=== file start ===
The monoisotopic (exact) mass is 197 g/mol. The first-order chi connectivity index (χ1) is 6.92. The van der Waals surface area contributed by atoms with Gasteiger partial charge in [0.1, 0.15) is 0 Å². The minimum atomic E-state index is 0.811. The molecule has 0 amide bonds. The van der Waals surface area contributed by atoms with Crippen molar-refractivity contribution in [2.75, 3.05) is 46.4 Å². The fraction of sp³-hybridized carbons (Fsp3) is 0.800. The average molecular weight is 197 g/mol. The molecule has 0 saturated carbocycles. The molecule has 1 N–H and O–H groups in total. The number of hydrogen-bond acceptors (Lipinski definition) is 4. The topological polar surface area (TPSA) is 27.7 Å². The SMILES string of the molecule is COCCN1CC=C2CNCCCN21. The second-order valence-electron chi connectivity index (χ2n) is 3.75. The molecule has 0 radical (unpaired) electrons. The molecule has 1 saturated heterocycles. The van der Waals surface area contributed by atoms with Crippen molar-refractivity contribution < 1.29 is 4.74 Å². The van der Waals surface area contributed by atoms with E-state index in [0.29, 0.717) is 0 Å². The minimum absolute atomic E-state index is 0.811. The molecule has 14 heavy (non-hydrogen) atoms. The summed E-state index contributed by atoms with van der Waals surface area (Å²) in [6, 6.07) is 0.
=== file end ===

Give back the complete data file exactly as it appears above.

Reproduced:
The monoisotopic (exact) mass is 197 g/mol. The first-order chi connectivity index (χ1) is 6.92. The van der Waals surface area contributed by atoms with Gasteiger partial charge in [0.1, 0.15) is 0 Å². The minimum atomic E-state index is 0.811. The molecule has 0 amide bonds. The van der Waals surface area contributed by atoms with Crippen molar-refractivity contribution in [2.75, 3.05) is 46.4 Å². The fraction of sp³-hybridized carbons (Fsp3) is 0.800. The average molecular weight is 197 g/mol. The molecule has 0 saturated carbocycles. The molecule has 1 N–H and O–H groups in total. The number of hydrogen-bond acceptors (Lipinski definition) is 4. The topological polar surface area (TPSA) is 27.7 Å². The SMILES string of the molecule is COCCN1CC=C2CNCCCN21. The second-order valence-electron chi connectivity index (χ2n) is 3.75. The molecule has 0 radical (unpaired) electrons. The molecule has 1 saturated heterocycles. The van der Waals surface area contributed by atoms with Crippen molar-refractivity contribution < 1.29 is 4.74 Å². The van der Waals surface area contributed by atoms with E-state index in [0.29, 0.717) is 0 Å². The minimum absolute atomic E-state index is 0.811. The molecule has 14 heavy (non-hydrogen) atoms. The summed E-state index contributed by atoms with van der Waals surface area (Å²) in [6, 6.07) is 0.